Nova Scotia

Sydney funeral home under investigation over prearranged funeral funds

The complainant in the case says he's satisfied, but a hearing will nonetheless take place.

Complainant says he's satisfied, but hearing will take place

Service Nova Scotia will investigate a complaint about Chant's Funeral Home in Sydney. The owner acknowledges the error but says it was a case of the wrong invoice being sent. (Gary Mansfield/CBC)

A Sydney funeral home is being investigated after a complaint about a prearranged funeral.

"Service Nova Scotia received a complaint regarding S.W. Chant's Funeral Home alleging money that had been paid for a prearranged funeral had not been held in trust," spokesperson Marla MacInnis told CBC News in an email.

MacInnis said an inspection of the funeral home's records was conducted, but she did not say what it found. She said a hearing is planned for May 22 and the outcome will determine whether any action will be taken.

"A full decision from the hearing will be made public within three weeks of the hearing," she said.

Funeral home acknowledges mistake

The funeral home owner, Sheldon Chant, said this was not a case of missing funds. He said the company sent an invoice to the family that failed to take into consideration a series of periodic payments they had made earlier.

"We did, unquestionably, make an error when we sent out the wrong invoice … initially … to the family," Chant said. "Sending out the incorrect invoice was a mistake … our mistake … which we quickly rectified upon examination of it."

Chant said the funeral home conducted its own audit, Service Nova Scotia also did one in January and they will be meeting to review the findings.

Complainant now satisfied

Chant also provided a letter from the family involved. In it, William Joseph MacIntosh said he's satisfied with Chant's apology and subsequent actions. He said he was contacted immediately upon making the complaint and has been told changes have been made to ensure the same thing doesn't happen again.

S.W. Chant's Funeral Home in Sydney, N.S., is being investigated after a complaint about a prearranged funeral. (Gary Mansfield/CBC)

"He has also made other steps to reconcile with us such as a refund, a letter with his personal guarantee to cover my funeral expense. I tried to say no, but he insisted," MacIntosh wrote.

Legislation requires that money paid for a prearranged funeral be placed in trust in the person's name.

Clients must be given proof of deposits

All funeral homes are required to provide the person making prearrangements with written proof from the bank that their payment has been deposited into a trust account within 21 days of payment. If paying by instalment, the funeral home must also give proof, at least twice a year, that the payments have been deposited.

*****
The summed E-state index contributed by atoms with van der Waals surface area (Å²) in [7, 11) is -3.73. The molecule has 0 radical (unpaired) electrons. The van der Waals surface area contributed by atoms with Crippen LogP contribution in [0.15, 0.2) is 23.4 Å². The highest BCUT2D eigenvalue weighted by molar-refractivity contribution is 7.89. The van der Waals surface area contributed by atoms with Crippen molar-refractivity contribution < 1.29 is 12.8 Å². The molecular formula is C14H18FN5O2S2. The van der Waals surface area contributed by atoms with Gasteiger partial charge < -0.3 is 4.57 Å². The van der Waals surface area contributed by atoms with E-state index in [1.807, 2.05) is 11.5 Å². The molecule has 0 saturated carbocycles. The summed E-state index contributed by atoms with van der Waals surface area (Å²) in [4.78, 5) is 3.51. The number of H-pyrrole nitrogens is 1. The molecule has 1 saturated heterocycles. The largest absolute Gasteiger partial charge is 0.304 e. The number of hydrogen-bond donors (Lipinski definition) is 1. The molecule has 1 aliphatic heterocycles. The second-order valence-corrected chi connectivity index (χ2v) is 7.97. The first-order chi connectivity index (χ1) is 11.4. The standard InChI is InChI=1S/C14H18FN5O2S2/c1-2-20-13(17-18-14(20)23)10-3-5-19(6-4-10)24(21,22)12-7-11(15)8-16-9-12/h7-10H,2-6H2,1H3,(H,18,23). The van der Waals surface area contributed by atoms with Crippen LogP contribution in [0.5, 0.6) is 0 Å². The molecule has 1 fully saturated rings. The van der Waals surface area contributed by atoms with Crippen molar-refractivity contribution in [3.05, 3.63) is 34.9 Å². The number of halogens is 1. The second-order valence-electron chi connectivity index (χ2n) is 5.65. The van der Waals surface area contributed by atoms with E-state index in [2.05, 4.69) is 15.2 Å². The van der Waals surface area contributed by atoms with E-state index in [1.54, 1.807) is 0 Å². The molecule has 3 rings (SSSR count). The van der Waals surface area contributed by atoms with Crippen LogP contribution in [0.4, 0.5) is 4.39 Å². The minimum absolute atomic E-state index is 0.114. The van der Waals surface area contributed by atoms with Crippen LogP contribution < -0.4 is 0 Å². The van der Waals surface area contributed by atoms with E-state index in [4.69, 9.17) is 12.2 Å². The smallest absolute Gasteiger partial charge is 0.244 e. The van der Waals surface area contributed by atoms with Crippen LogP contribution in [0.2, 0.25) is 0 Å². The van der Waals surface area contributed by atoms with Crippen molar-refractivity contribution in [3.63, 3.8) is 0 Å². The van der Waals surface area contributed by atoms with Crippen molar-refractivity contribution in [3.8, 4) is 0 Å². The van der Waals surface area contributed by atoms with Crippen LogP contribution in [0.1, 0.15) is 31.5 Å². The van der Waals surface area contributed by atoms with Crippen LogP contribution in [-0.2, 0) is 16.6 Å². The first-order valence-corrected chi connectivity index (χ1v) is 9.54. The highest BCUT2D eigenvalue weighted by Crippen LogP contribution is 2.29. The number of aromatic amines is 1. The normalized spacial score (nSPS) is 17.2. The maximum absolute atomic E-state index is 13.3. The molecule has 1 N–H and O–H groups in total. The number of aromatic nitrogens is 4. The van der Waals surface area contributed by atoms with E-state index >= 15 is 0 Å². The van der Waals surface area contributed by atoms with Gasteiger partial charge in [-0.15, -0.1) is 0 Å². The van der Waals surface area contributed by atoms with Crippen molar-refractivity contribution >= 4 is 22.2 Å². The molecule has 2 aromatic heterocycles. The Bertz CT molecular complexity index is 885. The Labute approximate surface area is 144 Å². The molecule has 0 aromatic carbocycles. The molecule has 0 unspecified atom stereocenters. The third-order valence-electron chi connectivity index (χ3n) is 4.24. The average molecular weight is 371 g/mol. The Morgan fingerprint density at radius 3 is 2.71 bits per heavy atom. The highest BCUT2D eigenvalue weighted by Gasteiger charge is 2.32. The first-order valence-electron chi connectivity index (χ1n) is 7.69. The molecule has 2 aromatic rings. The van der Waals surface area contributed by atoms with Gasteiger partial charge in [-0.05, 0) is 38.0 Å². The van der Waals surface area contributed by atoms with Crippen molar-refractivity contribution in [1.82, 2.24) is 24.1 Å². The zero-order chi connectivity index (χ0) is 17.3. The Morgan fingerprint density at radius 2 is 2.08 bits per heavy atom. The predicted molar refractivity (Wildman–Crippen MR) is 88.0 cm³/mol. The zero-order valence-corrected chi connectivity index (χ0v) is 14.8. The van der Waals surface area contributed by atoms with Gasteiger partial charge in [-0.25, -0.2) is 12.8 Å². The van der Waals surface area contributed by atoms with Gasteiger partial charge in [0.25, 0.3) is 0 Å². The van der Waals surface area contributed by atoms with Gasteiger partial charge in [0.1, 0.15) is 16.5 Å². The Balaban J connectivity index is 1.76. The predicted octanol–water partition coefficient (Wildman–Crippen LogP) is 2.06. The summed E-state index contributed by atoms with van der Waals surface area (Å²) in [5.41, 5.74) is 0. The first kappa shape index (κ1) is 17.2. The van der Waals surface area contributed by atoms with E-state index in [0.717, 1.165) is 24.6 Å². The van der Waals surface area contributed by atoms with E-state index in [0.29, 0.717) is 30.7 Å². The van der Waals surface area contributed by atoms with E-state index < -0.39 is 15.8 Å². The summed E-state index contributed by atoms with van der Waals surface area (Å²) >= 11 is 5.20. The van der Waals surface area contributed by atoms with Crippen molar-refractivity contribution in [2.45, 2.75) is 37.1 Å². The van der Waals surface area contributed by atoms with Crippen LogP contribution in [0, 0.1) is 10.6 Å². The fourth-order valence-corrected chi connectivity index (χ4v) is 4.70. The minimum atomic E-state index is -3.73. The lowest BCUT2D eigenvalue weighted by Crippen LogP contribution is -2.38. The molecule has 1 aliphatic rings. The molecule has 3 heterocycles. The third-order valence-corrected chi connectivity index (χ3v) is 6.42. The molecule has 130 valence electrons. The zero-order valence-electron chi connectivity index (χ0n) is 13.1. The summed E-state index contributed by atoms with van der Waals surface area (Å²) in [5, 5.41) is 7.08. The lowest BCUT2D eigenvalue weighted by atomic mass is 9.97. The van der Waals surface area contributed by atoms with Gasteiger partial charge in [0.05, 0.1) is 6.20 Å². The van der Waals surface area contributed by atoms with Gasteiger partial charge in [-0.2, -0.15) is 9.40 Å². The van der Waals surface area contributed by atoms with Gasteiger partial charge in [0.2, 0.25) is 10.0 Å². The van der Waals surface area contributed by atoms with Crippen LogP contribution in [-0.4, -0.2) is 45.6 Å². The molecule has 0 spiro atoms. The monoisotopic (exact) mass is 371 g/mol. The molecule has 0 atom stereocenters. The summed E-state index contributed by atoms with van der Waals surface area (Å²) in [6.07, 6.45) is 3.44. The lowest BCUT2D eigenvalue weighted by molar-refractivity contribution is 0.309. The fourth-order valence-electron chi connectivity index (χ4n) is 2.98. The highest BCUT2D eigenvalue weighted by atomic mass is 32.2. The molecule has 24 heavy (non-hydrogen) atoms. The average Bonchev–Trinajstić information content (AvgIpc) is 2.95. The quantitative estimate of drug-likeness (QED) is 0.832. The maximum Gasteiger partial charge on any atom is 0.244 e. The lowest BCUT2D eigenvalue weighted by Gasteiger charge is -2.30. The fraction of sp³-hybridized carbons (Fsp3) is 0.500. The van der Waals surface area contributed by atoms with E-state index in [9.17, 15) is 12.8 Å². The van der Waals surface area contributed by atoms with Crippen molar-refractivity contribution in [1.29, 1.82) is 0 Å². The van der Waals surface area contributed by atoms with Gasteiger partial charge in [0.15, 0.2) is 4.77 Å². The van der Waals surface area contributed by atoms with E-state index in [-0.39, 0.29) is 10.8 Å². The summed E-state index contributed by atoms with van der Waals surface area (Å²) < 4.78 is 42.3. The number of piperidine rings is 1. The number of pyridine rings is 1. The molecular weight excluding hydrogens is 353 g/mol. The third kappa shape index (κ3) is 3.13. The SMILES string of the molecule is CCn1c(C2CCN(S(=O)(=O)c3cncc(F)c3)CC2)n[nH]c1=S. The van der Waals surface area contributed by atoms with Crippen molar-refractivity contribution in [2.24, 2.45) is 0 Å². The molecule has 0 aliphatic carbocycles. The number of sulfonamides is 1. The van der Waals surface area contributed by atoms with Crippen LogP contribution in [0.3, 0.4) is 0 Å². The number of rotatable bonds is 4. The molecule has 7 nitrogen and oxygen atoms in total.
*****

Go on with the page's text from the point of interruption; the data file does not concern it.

This is not the first time a funeral home in Nova Scotia has been investigated for its handling of prepaid funeral funds.

In February, a Nova Scotia funeral director was handed a 90-day licence suspension for improperly selling a prearranged funeral for $8,500 without a licence.

Trevor Tracey, who owns two funeral homes in the province, pleaded guilty to a charge under the Cemetery and Funeral Services Act and had his licence suspended for 90 days.

His two funeral homes, in Bedford and Glace Bay, also had their licences suspended for one week.

People licensed to sell prearranged funerals are required to keep each account in a separate trust and keep monthly records of their trust accounts.

Bookkeeping the biggest problem

MacInnis said between Feb. 1, 2013, and Feb. 1, 2018, eight funeral homes were found to not have funds in trust as required by legislation.

She said one was T.J. Tracey Cremation and Burial Specialists. The other seven funeral homes had all funds accounted for in trust, but they weren't entered into the trust account properly. All seven instances were corrected immediately following inspection.

She was not able to say what amounts or how many trust accounts were involved, noting, "we do not record the amount."

MacInnis said as part of the annual licensing renewal requirement, all funeral homes that sell prearranged funeral plans must submit a review engagement report to Service Nova Scotia.

"This report is completed and signed off by a licensed public accountant and confirms if the funeral home is in compliance with the Cemetery and Funeral Services Act."

Service Nova Scotia says it conducts routine inspections of each funeral home in Nova Scotia every one to three years or as required.


Yvonne Colbert

Consumer Watchdog

Yvonne Colbert has been a journalist for nearly 35 years, covering everything from human interest stories to the provincial legislature. These days she helps consumers navigate an increasingly complex marketplace and avoid getting ripped off. She invites story ideas at